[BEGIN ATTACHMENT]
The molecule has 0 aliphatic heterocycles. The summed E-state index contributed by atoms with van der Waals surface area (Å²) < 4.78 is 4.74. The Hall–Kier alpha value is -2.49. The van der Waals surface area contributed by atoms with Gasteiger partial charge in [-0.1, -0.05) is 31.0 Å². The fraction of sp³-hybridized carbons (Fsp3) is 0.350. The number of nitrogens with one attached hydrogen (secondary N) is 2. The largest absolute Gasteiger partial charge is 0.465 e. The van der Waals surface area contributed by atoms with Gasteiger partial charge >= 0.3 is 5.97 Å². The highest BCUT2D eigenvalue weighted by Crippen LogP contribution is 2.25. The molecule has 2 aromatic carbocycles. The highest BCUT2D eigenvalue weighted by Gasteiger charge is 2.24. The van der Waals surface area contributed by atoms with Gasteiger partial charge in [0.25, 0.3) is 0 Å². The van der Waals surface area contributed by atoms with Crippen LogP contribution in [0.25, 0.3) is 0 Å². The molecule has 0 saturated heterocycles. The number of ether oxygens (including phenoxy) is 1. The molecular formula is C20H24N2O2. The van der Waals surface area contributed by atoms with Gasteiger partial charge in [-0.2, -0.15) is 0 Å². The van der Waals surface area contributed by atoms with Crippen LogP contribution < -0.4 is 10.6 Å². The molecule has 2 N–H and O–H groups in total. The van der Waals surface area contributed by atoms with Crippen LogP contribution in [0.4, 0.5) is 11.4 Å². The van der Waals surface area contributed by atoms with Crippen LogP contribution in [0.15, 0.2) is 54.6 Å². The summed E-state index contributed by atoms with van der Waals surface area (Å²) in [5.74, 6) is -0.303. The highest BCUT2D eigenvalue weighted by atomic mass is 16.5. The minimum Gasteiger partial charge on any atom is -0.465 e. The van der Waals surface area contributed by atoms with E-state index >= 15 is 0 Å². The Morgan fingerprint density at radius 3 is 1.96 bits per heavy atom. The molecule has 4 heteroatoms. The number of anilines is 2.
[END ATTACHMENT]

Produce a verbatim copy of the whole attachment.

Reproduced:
The molecule has 0 aliphatic heterocycles. The summed E-state index contributed by atoms with van der Waals surface area (Å²) < 4.78 is 4.74. The Hall–Kier alpha value is -2.49. The van der Waals surface area contributed by atoms with Gasteiger partial charge in [-0.1, -0.05) is 31.0 Å². The fraction of sp³-hybridized carbons (Fsp3) is 0.350. The number of nitrogens with one attached hydrogen (secondary N) is 2. The largest absolute Gasteiger partial charge is 0.465 e. The van der Waals surface area contributed by atoms with Gasteiger partial charge >= 0.3 is 5.97 Å². The highest BCUT2D eigenvalue weighted by Crippen LogP contribution is 2.25. The molecule has 2 aromatic carbocycles. The highest BCUT2D eigenvalue weighted by Gasteiger charge is 2.24. The van der Waals surface area contributed by atoms with Gasteiger partial charge in [0.25, 0.3) is 0 Å². The van der Waals surface area contributed by atoms with Crippen LogP contribution in [0.25, 0.3) is 0 Å². The molecule has 0 saturated heterocycles. The number of ether oxygens (including phenoxy) is 1. The molecular formula is C20H24N2O2. The van der Waals surface area contributed by atoms with Gasteiger partial charge in [-0.2, -0.15) is 0 Å². The van der Waals surface area contributed by atoms with Crippen LogP contribution < -0.4 is 10.6 Å². The molecule has 2 N–H and O–H groups in total. The van der Waals surface area contributed by atoms with Crippen LogP contribution in [0.4, 0.5) is 11.4 Å². The van der Waals surface area contributed by atoms with Crippen LogP contribution in [0.15, 0.2) is 54.6 Å². The summed E-state index contributed by atoms with van der Waals surface area (Å²) in [5.74, 6) is -0.303. The highest BCUT2D eigenvalue weighted by atomic mass is 16.5. The minimum Gasteiger partial charge on any atom is -0.465 e. The van der Waals surface area contributed by atoms with E-state index >= 15 is 0 Å². The Morgan fingerprint density at radius 3 is 1.96 bits per heavy atom. The molecule has 4 heteroatoms. The number of anilines is 2.